Valproate and of risk of abnormal pregnancy outcomes: new communication materials

Children exposed to valproate in utero are at high risk of developmental disorders and congenital malformations. Use the new communication materials below to discuss these risks with patients

In January 2015 we informed you that children exposed to valproate in utero are at high risk of developmental disorders and congenital malformations. To further improve awareness of the risks of valproate in pregnancy we are asking that you use the new communication materials below to support discussion of these risks with women of childbearing potential and girls who take valproate. Hard copies are being sent to relevant healthcare professionals from this week.

Resources to use (see below for more information):

Later in 2016, the outer packaging for medicines containing valproate will include a warning for women on the risk of adverse pregnancy outcomes.

Summary of risks and precautions

  • Children exposed in utero to valproate are at a high risk of serious developmental disorders (in up to 30-40% of cases) and congenital malformations (in approximately 10% of cases) refs 1-9
  • Valproate should not be prescribed to female children, female adolescents, women of childbearing potential or pregnant women unless other treatments are ineffective or not tolerated.
  • Valproate treatment must be started and supervised by a doctor experienced in managing epilepsy or bipolar disorder.
  • Carefully balance the benefits of valproate treatment against the risks when prescribing valproate for the first time, at routine treatment reviews, when a female child reaches puberty and when a woman plans a pregnancy or becomes pregnant.
  • You must ensure that all female patients are informed of and understand:
    • the risks associated with valproate during pregnancy;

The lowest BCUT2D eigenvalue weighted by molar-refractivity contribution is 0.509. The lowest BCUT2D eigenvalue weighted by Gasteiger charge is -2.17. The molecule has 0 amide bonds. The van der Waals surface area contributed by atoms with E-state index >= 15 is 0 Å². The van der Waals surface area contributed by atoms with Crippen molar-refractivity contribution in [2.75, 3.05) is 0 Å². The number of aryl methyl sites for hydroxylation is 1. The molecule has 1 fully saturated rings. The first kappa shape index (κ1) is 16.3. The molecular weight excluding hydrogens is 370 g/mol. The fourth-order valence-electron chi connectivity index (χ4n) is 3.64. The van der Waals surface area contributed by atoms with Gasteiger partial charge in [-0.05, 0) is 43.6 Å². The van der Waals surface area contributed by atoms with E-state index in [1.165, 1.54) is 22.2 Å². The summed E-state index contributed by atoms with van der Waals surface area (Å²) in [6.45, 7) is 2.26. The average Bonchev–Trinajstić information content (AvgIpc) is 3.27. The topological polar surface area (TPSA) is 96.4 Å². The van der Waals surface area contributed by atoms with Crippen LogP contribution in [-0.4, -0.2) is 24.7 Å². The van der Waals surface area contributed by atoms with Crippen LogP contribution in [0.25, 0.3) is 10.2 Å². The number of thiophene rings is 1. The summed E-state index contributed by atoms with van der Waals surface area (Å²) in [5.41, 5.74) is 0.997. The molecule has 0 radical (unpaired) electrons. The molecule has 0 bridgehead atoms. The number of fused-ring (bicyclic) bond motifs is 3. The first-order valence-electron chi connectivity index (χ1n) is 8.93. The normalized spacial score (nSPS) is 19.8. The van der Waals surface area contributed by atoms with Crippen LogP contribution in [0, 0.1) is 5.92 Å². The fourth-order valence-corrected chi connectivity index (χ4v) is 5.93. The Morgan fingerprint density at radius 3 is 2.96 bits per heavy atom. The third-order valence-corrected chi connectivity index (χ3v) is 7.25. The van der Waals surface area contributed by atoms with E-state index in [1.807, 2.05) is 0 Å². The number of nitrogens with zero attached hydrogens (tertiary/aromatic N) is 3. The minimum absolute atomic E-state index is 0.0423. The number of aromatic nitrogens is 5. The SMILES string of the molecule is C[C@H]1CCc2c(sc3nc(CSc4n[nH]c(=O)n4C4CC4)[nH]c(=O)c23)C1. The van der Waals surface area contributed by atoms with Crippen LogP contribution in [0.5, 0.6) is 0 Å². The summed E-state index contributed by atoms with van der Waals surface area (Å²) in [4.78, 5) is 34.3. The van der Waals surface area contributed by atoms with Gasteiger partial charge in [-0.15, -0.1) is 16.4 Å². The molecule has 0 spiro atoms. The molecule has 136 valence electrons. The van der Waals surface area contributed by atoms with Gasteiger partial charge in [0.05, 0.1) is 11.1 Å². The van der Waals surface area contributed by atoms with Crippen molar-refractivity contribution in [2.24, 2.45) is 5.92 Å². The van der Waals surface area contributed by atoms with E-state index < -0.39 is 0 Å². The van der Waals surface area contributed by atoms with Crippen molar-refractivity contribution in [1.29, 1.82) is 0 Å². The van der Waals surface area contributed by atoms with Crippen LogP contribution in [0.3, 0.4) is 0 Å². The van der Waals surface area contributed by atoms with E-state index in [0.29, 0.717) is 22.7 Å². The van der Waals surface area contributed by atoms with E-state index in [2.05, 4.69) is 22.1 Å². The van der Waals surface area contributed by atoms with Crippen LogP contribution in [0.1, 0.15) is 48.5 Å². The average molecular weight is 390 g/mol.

• the need to use effective contraception;
    • the need for regular review of treatment;
    • the need to rapidly consult if she is planning a pregnancy or becomes pregnant

For specialists (neurologists, psychiatrists and paediatricians)

We are asking that you use the following communication materials to help manage and minimise the risks outlined above. If you manage specialist care in your organisation, ensure that processes are in place to allow these requirements to be met.

Read the healthcare professional booklet which gives:

  • a comprehensive overview of the risks of valproate in females of childbearing potential and during pregnancy,
  • points to consider and steps to take when deciding to treat women of childbearing potential and girls with valproate.

Whenever you conclude it necessary to treat or continue treating a woman of childbearing potential or girl with valproate, use the checklist to check that you have given her all the necessary information and that she has fully understood it. Add the completed checklist to her medical records as a permanent record of your discussion.

When considering treating a woman of childbearing potential or girl with valproate, give her or her carer the valproate patient guide and ensure that she understands the information it contains.

Paediatricians should also refer parents or carers to the information about valproate from the Royal College of Paediatrics and Child Health.

For pharmacists